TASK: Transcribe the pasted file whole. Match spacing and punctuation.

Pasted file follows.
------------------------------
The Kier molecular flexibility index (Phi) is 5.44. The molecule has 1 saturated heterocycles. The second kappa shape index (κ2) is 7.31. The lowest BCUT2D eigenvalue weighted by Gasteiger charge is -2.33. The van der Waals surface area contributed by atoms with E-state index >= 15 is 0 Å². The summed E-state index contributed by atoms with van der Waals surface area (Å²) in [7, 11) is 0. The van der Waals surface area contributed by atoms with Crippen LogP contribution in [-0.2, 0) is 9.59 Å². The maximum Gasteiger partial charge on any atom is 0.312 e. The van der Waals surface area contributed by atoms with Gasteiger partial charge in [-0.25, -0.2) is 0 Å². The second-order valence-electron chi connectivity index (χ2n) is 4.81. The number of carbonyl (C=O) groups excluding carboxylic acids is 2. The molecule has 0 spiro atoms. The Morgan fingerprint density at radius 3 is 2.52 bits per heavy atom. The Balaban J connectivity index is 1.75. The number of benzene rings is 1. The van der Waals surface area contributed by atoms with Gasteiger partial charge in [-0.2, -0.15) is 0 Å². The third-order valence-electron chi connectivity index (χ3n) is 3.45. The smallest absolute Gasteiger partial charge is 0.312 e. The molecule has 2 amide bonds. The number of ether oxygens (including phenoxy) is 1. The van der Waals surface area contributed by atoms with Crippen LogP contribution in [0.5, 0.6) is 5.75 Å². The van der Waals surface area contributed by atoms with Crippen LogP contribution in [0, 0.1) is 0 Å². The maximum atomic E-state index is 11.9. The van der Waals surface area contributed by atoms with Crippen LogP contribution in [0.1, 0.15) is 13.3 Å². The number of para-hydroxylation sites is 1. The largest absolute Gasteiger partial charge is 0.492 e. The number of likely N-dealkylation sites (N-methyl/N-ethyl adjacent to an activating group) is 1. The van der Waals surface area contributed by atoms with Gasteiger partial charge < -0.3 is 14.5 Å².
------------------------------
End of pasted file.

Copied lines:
The Kier molecular flexibility index (Phi) is 5.44. The molecule has 1 saturated heterocycles. The second kappa shape index (κ2) is 7.31. The lowest BCUT2D eigenvalue weighted by Gasteiger charge is -2.33. The van der Waals surface area contributed by atoms with E-state index >= 15 is 0 Å². The summed E-state index contributed by atoms with van der Waals surface area (Å²) in [7, 11) is 0. The van der Waals surface area contributed by atoms with Crippen LogP contribution in [-0.2, 0) is 9.59 Å². The maximum Gasteiger partial charge on any atom is 0.312 e. The van der Waals surface area contributed by atoms with Gasteiger partial charge in [-0.25, -0.2) is 0 Å². The second-order valence-electron chi connectivity index (χ2n) is 4.81. The number of carbonyl (C=O) groups excluding carboxylic acids is 2. The molecule has 0 spiro atoms. The Morgan fingerprint density at radius 3 is 2.52 bits per heavy atom. The Balaban J connectivity index is 1.75. The number of benzene rings is 1. The van der Waals surface area contributed by atoms with Gasteiger partial charge in [-0.2, -0.15) is 0 Å². The third-order valence-electron chi connectivity index (χ3n) is 3.45. The smallest absolute Gasteiger partial charge is 0.312 e. The molecule has 2 amide bonds. The number of ether oxygens (including phenoxy) is 1. The van der Waals surface area contributed by atoms with Crippen LogP contribution in [0.5, 0.6) is 5.75 Å². The van der Waals surface area contributed by atoms with Crippen LogP contribution in [0, 0.1) is 0 Å². The maximum atomic E-state index is 11.9. The van der Waals surface area contributed by atoms with Crippen LogP contribution in [0.1, 0.15) is 13.3 Å². The number of para-hydroxylation sites is 1. The largest absolute Gasteiger partial charge is 0.492 e. The number of likely N-dealkylation sites (N-methyl/N-ethyl adjacent to an activating group) is 1. The van der Waals surface area contributed by atoms with Gasteiger partial charge < -0.3 is 14.5 Å².